by Br. John Martin
The biblical tradition teaches us that “God created humanity in his own image and likeness.” (Gen 1:27)
In Psalm 8:4-6 we read, "What is man that you should be mindful of him, and the son of man that you should care for him? Yet you have made him little less than God and have crowned him with glory and honor. You have given him dominion over the works of your hands; you have put all things under his feet."
This was applied to Jesus: "But we see Jesus, who for a little while was made lower than the angels, crowned with glory and honor because of the suffering of death, so that by the grace of God he might taste death for everyone." (Heb 2:6-9)
There are two important things that the spiritual tradition of India has taught me: one is an infinite liberty in the search for truth. The second is that this search must begin with the question, ‘Who am I?’, and that we must not be satisfied by the answers given by the others.
The spiritual tradition of India does not put the question, ‘Who is God?’or ‘Where is God?’ or ‘Does God exist?’ but puts the question, ‘Who am I?’ This is the question of my true reality or true self. We can say that the predominant (though not exclusive) tendency of the Indian spiritual tradition is this search of a human being for its truth.
The sages retired into the forest to know their true self. This search of a human person for his or her self came to an end in the spiritual experience of the Upanishads.
The Upanishads are called ‘Vedanta’. Veda means knowledge, anta means the end. So Vedanta means the end of knowledge. The Upanishadic experience gives us the ultimate experience of man’s search for the truth. This discovery was a spiritual revolution.
This experience is very simple. I would like to quote from the Mandukya, shortest of the Upanishads.
The syllable OM is the whole Universe. This is the explanation: the past, the present and the future, all is this syllable OM. And also that which is beyond time is the syllable OM. Everything is Brahman; Atman is Brahman. This Atman has four levels of consciousness.
The first level of consciousness is called waking consciousness; the second level is called dreaming consciousness; the third level is called deep sleep consciousness; and the fourth state is called the state of Atman which is invisible, unreachable, imperceptible, unnamable, undefinable, unthinkable, indescribable. It is serenity and benevolence and absolutely non-dual; this is Atman, this must be known.
The language of the Upanishads is symbolic language, poetic language. One has to decode the symbolic language in order to find the message. Jesus used the symbolic language of parables. Symbolic language is not a definition but a description.
A definition is like a tomb or a cage. To define the truth is to kill the truth and put into a tomb like a dead body. But a description is like a nest which has no door, which protects one from the immensity of the sky but at the same time always points to the sky as one’s destiny -- rather than to remain in the nest until one’s death.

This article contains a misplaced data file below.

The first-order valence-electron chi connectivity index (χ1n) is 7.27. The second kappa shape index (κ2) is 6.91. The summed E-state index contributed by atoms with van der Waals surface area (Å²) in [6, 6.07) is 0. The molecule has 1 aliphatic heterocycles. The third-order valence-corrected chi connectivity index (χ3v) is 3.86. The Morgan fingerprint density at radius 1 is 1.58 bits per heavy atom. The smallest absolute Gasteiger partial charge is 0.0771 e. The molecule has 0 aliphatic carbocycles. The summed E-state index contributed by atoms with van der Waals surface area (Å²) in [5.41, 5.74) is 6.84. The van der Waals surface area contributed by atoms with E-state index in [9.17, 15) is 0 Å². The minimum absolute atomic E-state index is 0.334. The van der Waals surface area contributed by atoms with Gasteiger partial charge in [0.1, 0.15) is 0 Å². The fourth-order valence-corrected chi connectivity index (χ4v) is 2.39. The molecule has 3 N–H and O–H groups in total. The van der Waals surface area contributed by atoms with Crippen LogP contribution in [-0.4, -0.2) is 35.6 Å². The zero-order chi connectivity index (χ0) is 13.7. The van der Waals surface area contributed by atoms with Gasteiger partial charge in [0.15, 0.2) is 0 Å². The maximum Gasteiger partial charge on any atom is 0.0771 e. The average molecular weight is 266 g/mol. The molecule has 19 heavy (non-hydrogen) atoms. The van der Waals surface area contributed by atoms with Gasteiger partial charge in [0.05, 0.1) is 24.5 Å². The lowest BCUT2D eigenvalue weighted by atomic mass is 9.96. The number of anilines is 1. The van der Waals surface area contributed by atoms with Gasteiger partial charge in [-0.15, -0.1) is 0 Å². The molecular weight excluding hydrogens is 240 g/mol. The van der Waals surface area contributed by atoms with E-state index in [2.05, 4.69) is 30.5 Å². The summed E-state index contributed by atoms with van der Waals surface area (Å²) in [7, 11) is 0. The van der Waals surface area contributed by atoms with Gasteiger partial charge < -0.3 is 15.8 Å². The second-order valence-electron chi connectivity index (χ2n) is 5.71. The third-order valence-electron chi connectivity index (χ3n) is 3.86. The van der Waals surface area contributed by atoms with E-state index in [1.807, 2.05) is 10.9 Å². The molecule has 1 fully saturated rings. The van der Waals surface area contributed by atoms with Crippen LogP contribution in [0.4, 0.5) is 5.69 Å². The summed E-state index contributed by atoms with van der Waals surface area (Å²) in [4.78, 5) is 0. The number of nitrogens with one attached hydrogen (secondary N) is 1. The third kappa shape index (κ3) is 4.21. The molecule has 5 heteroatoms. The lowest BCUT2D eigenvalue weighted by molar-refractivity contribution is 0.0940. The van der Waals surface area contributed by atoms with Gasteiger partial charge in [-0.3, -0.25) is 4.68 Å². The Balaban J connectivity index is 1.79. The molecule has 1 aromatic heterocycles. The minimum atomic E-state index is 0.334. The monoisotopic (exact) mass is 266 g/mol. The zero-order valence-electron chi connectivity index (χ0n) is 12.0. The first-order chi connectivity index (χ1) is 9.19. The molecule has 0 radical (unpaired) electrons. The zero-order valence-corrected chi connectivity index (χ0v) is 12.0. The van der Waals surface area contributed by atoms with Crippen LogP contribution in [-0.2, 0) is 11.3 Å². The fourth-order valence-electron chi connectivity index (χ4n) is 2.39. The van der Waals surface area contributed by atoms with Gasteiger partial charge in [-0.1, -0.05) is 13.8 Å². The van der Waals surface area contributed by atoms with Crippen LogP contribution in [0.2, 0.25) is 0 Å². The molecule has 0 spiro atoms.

The syllable OM is God, who has two aspects: the immanent aspect, the manifestation which is the whole creation, and the transcendent aspect which is beyond time and space. The relation between the Transcendent and the Immanent is not explained, as in our Judaeo-Christian tradition, by saying that God created the universe from nothing and created humanity in his own image and likeness.
This latter theory appears to be a solution to the origin of creation and the relationship between God and creation; it is not liberating, however, but oppressive. It creates a gulf between God and humanity so that humanity and creatures always remain outside God without the possibility of uniting with God in a non-dualistic experience.
Human beings can come only to the level of having a beatific vision of God, or union with God, in such a way that God is in the person and the person is in God but always remains outside God. The theory of creation only shows the mysterious act of God in relation to the creation and the incapacity of the human mind to understand this act of God.
In the photo, you can see a symbolic cosmic cross at our Saccidananda Ashram (Monastery of the Holy Trinity) in South India. It's made of stone and mounted on an inverted lotus, a Hindu symbol of purity and divine love.
In the center of this cosmic cross and circle is the Sanskrit inscription "OM" in this case representing Christ as the Divine Word, as Logos, or Shabda Brahman -- the soundless sound that echoes in all of creation.
This syllable OM is identified with Brahman. Brahman is God who is the foundation of the universe and also the universe as its manifestation.
Brahman is also identified with Atman. Atman is the foundation of human consciousness at the microcosmic level just as Brahman is the foundation of the universe at the macrocosmic level. But ultimately Brahman is Atman and Atman is Brahman. They are one and the same.
Thus the three words: OM, the eternal word, Brahman, the foundation of the universe, and Atman, the foundation of human consciousness, are identical.
When an Indian Christian reads this Upanishad he or she immediately remembers the Prologue of St. John, “In the beginning was the Word (OM?) and the Word was with God...”
To be with God means to be outside God, to be separate from God. It is a state of differentiation, of duality. “And the Word was God”, identical with God. The Word is identical with God and at the same time different from God.
The nature of Reality is nonduality and duality. Nonduality belongs to the ontological state of Reality while duality belongs to the functional or manifested state of Reality. This is the mystery of the relationship between God and creation: identical and different.